[Humanity alone, independent of patriotic feelings or private interests, would make one desire to see the sword restored to its scabbard. Some who fatten on the spoils of war, or whose ambition is insatiable, may wish to have these fatal contests protracted; but every one who regards either the temporal or spiritual welfare of mankind, will ardently wish for the termination of them. The days described by the prophet will be desired, infinitely beyond any national aggrandizement, or personal advancement [Note: Isaiah 11:6-9.].]

Whilst all acknowledge the evils of war, few seem to be aware of,

II. The reason of its continuance—

War is one of those judgments with which God punishes the sins of men—

[We are apt to look only to second causes, instead of acknowledging, as we ought, the First Great Cause. Doubtless the passions of men are the immediate sources from whence the calamities of war arise: and men are strictly amenable, both to God and their fellow-creatures, for the evils, which, by their undue exercise of those passions, they inflict upon the world, But God, who accomplishes his own purposes without at all infringing on the liberty of the human will, renders those passions subservient to his own designs; and employs men as his agents, as a man employs an axe in the execution of any work which he chooses to effect [Note: Jeremiah 51:20-23.]. Man is the instrument; but God is the real author of the work that is done [Note: Isaiah 10:14-15.].]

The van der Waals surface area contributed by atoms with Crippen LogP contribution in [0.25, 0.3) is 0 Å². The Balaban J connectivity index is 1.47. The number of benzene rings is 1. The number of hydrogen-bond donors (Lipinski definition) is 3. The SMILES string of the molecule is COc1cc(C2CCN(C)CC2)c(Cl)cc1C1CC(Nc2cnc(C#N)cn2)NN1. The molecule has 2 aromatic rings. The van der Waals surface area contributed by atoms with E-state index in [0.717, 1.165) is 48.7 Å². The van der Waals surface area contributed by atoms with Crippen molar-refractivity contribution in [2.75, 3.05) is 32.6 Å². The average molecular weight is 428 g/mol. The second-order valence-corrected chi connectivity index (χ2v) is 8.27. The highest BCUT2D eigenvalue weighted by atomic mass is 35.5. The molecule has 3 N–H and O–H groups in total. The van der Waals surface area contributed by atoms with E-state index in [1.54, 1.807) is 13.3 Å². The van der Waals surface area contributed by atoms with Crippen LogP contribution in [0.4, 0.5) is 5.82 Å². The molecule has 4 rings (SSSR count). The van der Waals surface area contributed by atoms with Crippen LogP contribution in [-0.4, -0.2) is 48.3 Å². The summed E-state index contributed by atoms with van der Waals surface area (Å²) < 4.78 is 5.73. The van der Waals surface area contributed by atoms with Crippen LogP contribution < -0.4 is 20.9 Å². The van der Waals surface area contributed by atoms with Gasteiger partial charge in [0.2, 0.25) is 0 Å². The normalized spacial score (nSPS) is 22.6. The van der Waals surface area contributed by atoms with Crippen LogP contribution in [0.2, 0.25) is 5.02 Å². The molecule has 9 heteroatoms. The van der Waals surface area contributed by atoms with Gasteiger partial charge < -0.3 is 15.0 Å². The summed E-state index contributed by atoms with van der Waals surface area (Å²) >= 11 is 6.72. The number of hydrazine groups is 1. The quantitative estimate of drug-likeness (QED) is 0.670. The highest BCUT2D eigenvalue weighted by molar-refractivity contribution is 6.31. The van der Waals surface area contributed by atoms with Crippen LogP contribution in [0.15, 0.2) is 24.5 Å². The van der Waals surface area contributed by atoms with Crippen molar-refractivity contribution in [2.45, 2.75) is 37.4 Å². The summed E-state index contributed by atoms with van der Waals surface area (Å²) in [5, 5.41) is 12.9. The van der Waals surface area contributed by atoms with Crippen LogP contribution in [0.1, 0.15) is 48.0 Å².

Till he has effected his own purposes by it, no human efforts can bring it to a close—